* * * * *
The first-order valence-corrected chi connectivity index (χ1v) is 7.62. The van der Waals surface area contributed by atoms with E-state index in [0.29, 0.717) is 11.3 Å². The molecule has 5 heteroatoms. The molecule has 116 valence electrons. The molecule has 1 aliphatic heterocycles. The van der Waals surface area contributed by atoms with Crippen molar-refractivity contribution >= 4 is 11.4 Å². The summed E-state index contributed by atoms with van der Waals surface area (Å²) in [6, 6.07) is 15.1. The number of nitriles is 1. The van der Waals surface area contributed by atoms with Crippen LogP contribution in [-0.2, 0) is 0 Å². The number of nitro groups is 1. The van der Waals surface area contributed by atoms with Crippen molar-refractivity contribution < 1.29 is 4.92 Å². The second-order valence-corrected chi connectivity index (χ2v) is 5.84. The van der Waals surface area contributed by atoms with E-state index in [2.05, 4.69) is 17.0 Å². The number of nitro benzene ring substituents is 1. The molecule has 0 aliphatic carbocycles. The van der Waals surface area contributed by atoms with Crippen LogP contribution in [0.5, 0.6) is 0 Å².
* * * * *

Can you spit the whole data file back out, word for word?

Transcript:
The first-order valence-corrected chi connectivity index (χ1v) is 7.62. The van der Waals surface area contributed by atoms with E-state index in [0.29, 0.717) is 11.3 Å². The molecule has 5 heteroatoms. The molecule has 116 valence electrons. The molecule has 1 aliphatic heterocycles. The van der Waals surface area contributed by atoms with Crippen molar-refractivity contribution >= 4 is 11.4 Å². The summed E-state index contributed by atoms with van der Waals surface area (Å²) in [6, 6.07) is 15.1. The number of nitriles is 1. The van der Waals surface area contributed by atoms with Crippen LogP contribution in [-0.2, 0) is 0 Å². The number of nitro groups is 1. The van der Waals surface area contributed by atoms with Crippen molar-refractivity contribution < 1.29 is 4.92 Å². The second-order valence-corrected chi connectivity index (χ2v) is 5.84. The van der Waals surface area contributed by atoms with E-state index in [2.05, 4.69) is 17.0 Å². The number of nitro benzene ring substituents is 1. The molecule has 0 aliphatic carbocycles. The van der Waals surface area contributed by atoms with Crippen LogP contribution in [0.5, 0.6) is 0 Å².